I sure hope the snow doesn't disappoint me.

Delaware - Day 11 - southern Delaware: coast and swamp

Trap Pond State Park
Friday, 11 January 2018
today's route
What I really wanted to do today was catch up on my blog, but after rethinking the situation, I decided with the snow that's forecast for this weekend I'd have plenty of time to write then so had better go sightseeing while I still could.

The first place I wanted to go was Dagsboro.  Right.  Where??  But there was a woman in the laundromat yesterday who told me she'd spent her whole life in Dagsboro (except for several years in Florida and several more years somewhere else and for the last while she's been living in another somewhere, and she looked not much more than 40 so I kept wondering how long she'd actually lived in Dagsboro - and she kept repeating that several times).  Anyway, she said she'd loved living there, it was such a nice small town and the people were friendly, and then she'd come back to visit relatives (after going to Florida) and was horrified to discover lots of new houses and thought it was being ruined.  So I wanted to see.

Dagsboro looks like a nice little town, population 805 in the 2010 census.  And there are in fact, a batch of houses just off Main Street that are clearly much newer than the 1850-1950 era houses in most of the town.  It is unfortunately a complaint everywhere that nice places get ruined by people loving them to death.  That was my complaint about Austin.  I had a friend who was born and raised in Seattle and would never voluntarily set foot in it now because he hated what it had become.  Too bad if local government can't figure out how to deal with the changes and still keep their pleasant atmosphere.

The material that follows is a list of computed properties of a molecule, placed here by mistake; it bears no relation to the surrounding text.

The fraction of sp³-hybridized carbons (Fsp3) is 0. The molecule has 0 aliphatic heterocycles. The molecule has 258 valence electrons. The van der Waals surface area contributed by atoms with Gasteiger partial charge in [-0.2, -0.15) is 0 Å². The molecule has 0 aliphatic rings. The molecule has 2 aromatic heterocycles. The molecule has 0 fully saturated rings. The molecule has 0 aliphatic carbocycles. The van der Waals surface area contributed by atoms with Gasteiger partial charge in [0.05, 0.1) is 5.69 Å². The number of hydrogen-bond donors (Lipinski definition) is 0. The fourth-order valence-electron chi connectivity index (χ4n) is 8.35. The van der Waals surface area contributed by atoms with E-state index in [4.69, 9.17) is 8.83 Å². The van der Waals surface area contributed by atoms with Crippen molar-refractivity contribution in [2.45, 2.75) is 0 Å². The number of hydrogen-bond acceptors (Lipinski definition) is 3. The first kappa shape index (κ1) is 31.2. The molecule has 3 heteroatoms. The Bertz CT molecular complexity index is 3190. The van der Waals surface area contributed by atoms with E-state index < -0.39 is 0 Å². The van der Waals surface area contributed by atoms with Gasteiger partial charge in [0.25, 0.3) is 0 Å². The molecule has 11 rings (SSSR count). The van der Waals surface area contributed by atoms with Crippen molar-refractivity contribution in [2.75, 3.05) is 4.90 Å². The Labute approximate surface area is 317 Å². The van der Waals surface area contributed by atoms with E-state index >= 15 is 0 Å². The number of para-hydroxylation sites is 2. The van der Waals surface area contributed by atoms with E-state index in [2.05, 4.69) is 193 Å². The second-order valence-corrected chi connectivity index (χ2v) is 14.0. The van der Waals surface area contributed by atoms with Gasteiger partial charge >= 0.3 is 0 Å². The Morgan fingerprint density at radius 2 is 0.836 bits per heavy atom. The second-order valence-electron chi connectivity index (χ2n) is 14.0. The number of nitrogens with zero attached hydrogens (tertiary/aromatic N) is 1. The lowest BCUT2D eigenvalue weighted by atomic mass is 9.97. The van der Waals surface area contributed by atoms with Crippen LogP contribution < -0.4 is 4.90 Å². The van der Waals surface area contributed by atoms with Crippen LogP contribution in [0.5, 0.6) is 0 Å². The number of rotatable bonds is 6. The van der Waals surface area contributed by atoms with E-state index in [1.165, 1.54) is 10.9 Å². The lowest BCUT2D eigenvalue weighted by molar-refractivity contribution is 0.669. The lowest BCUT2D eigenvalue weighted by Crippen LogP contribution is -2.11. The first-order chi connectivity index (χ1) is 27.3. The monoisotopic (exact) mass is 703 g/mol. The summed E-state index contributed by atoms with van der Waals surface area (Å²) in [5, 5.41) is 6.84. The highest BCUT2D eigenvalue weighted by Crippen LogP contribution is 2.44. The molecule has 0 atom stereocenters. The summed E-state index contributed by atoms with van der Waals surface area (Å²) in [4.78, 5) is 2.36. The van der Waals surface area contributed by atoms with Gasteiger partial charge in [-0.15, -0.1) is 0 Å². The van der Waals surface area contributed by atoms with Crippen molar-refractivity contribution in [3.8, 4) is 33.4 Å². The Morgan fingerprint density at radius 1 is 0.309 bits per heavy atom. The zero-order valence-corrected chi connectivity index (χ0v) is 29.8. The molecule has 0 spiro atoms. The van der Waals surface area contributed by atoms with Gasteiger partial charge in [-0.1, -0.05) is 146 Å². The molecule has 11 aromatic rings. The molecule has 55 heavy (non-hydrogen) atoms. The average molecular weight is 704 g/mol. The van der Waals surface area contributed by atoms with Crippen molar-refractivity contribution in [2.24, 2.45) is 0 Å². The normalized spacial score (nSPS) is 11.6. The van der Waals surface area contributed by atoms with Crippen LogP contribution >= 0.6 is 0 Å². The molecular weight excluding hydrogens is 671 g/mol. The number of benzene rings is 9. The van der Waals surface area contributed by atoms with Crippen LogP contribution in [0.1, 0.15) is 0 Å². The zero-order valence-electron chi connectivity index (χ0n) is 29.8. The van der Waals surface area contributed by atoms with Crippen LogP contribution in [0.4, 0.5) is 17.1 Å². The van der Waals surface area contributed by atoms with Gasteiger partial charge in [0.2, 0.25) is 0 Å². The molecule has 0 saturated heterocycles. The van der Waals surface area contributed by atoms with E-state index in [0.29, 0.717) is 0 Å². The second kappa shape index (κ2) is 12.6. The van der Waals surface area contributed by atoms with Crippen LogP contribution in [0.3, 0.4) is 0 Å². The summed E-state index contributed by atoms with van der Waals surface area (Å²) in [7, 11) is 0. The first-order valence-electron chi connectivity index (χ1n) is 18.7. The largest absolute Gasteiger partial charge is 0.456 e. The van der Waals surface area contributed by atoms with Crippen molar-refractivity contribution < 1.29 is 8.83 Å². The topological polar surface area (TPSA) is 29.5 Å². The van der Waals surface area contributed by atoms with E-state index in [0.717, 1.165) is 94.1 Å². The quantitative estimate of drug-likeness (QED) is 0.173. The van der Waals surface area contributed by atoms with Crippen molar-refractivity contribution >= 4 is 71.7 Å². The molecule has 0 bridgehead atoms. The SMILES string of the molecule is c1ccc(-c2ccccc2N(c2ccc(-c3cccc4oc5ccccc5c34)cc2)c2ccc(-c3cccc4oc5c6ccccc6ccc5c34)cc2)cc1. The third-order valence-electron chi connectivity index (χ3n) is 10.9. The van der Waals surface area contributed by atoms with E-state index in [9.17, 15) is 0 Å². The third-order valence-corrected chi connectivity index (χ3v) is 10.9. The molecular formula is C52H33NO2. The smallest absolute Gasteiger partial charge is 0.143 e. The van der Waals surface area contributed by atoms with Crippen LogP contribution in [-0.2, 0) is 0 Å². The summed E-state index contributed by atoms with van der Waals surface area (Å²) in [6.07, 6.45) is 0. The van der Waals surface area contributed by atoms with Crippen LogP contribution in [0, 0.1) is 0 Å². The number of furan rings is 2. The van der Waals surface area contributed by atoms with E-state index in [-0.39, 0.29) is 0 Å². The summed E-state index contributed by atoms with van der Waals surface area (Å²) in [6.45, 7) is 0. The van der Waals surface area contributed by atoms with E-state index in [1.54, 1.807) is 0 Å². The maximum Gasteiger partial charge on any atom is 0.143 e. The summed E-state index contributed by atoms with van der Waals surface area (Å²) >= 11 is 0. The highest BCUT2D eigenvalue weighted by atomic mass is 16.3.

All over Delaware I've been seeing housing being built.  Everywhere I've been in the state, housing developments.  Enough to make me wonder if Delaware's taken precautions to keep its farmland intact, like other states have done.  Also enough to make me wonder who it is that's moving into all these houses.  Is Delaware having a population boom?  Lots of people moving into the state?  It sure looks like it.

I drove over to the southern coast, to Bethany Beach (apparently well-known in the area) south to Fenwick Island (beyond which Maryland starts).  The small coastal communities all looked nearly brand new to me.  None of this quaint little 100-year-old seaside housing that I saw up in New England.  I'm sure it's all really nice, but it didn't look like any place I could afford.

As with all the East Coast beaches I've seen so far, Delaware doesn't allow any cars on its beaches.  Instead parking area and fences denoting walkways over the dunes.  Not having the dogs with me to enjoy it, I didn't stop.